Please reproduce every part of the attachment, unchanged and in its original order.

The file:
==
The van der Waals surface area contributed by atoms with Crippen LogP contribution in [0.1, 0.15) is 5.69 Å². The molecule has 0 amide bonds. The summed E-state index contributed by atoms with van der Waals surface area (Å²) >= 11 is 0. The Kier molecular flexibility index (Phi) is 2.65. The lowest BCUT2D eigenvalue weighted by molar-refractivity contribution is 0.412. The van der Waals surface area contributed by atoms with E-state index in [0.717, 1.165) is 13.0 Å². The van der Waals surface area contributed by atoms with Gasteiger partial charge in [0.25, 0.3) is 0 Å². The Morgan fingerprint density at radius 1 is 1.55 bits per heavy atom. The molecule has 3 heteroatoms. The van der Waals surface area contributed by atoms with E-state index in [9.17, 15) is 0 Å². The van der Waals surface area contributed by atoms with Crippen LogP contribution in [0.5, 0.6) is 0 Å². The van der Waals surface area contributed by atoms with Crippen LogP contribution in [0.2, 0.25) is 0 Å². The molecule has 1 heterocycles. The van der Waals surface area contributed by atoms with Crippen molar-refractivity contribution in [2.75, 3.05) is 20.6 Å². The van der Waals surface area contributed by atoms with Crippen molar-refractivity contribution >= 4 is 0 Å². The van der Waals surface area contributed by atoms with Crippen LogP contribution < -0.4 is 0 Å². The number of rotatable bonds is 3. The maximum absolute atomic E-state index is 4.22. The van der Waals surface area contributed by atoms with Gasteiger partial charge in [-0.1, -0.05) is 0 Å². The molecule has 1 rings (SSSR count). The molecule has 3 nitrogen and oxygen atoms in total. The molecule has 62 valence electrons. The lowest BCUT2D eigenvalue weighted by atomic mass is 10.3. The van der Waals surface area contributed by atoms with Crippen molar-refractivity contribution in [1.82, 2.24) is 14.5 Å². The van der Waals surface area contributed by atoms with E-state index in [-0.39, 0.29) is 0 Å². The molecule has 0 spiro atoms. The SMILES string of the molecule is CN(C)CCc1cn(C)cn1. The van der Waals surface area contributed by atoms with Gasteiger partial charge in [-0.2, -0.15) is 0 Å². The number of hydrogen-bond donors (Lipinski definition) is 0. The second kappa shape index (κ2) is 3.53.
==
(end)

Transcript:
The van der Waals surface area contributed by atoms with Crippen LogP contribution in [0.1, 0.15) is 5.69 Å². The molecule has 0 amide bonds. The summed E-state index contributed by atoms with van der Waals surface area (Å²) >= 11 is 0. The Kier molecular flexibility index (Phi) is 2.65. The lowest BCUT2D eigenvalue weighted by molar-refractivity contribution is 0.412. The van der Waals surface area contributed by atoms with E-state index in [0.717, 1.165) is 13.0 Å². The van der Waals surface area contributed by atoms with Gasteiger partial charge in [0.25, 0.3) is 0 Å². The Morgan fingerprint density at radius 1 is 1.55 bits per heavy atom. The molecule has 3 heteroatoms. The van der Waals surface area contributed by atoms with E-state index in [9.17, 15) is 0 Å². The van der Waals surface area contributed by atoms with Crippen LogP contribution in [0.5, 0.6) is 0 Å². The van der Waals surface area contributed by atoms with Crippen LogP contribution in [0.2, 0.25) is 0 Å². The molecule has 1 heterocycles. The van der Waals surface area contributed by atoms with Crippen molar-refractivity contribution in [2.75, 3.05) is 20.6 Å². The van der Waals surface area contributed by atoms with Crippen molar-refractivity contribution >= 4 is 0 Å². The van der Waals surface area contributed by atoms with Crippen LogP contribution < -0.4 is 0 Å². The number of rotatable bonds is 3. The maximum absolute atomic E-state index is 4.22. The van der Waals surface area contributed by atoms with Gasteiger partial charge in [-0.1, -0.05) is 0 Å². The molecule has 1 rings (SSSR count). The molecule has 3 nitrogen and oxygen atoms in total. The molecule has 62 valence electrons. The lowest BCUT2D eigenvalue weighted by atomic mass is 10.3. The van der Waals surface area contributed by atoms with Crippen molar-refractivity contribution in [1.82, 2.24) is 14.5 Å². The van der Waals surface area contributed by atoms with E-state index in [-0.39, 0.29) is 0 Å². The molecule has 0 spiro atoms. The SMILES string of the molecule is CN(C)CCc1cn(C)cn1. The van der Waals surface area contributed by atoms with Gasteiger partial charge in [-0.2, -0.15) is 0 Å². The number of hydrogen-bond donors (Lipinski definition) is 0. The second kappa shape index (κ2) is 3.53.